Seagate has been working on dual-actuator hard drives—drives with two independently controlled sets of read/write heads—for several years. Its first production dual-actuator drive, the Mach.2, is now “available to select customers,” meaning that enterprises can buy it directly from Seagate, but end-users are out of luck for now.
Seagate lists the sustained, sequential transfer rate of the Mach.2 as up to 524MBps—easily double that of a fast “normal” rust disk and edging into SATA SSD territory. The performance gains extend into random I/O territory as well, with 304 IOPS read / 384 IOPS write and only 4.16 ms average latency. (Normal hard drives tend to be 100/150 IOPS and about the same average latency.)
The added performance requires additional power; Mach.2 drives are rated for 7.2 W idle, while Seagate’s standard Ironwolf line is rated at 5 W idle. It gets more difficult to compare loaded power consumption because Seagate specs the Mach.2 differently than the Ironwolf. The Mach.2’s power consumption is explicitly rated for several random I/O scenarios, while the Ironwolf line is rated for an unhelpful “average operating power,” which isn’t defined in the data sheet.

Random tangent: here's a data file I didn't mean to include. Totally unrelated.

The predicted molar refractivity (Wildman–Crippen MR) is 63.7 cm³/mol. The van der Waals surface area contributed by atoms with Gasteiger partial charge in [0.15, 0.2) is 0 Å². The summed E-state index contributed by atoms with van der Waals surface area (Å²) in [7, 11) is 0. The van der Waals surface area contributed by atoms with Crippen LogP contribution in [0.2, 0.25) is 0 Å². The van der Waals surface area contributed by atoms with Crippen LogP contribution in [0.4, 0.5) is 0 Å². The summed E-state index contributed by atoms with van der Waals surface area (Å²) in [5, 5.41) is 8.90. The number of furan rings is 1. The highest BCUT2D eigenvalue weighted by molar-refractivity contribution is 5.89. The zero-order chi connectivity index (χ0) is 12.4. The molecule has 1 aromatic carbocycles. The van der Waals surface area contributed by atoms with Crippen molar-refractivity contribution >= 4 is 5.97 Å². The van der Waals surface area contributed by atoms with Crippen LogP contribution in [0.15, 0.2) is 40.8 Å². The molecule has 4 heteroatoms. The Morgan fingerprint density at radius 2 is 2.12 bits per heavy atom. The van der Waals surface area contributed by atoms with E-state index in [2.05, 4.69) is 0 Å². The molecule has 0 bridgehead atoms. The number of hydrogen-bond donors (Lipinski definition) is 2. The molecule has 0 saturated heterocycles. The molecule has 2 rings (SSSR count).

Still, if we assume—probably not unreasonably—a similar expansion of power consumption while under load, the Mach.2 represents an excellent choice for power efficiency since it offers roughly 200% of the performance of competing traditional drives at roughly 144% of the power budget. Particularly power-conscious users can also use Seagate’s PowerBalance mode—although that feature decreases sequential performance by 50% and random performance by 10%.
According to Seagate Senior VP of Business and Marketing Jeff Fochtman, the company has been shipping Mach.2 HDDs in volume since 2019, supplying them to over a dozen major enterprise customers with dual-actuator programs. Today’s wider release expands the potential customer base to include the rest of Seagate’s “select” customers.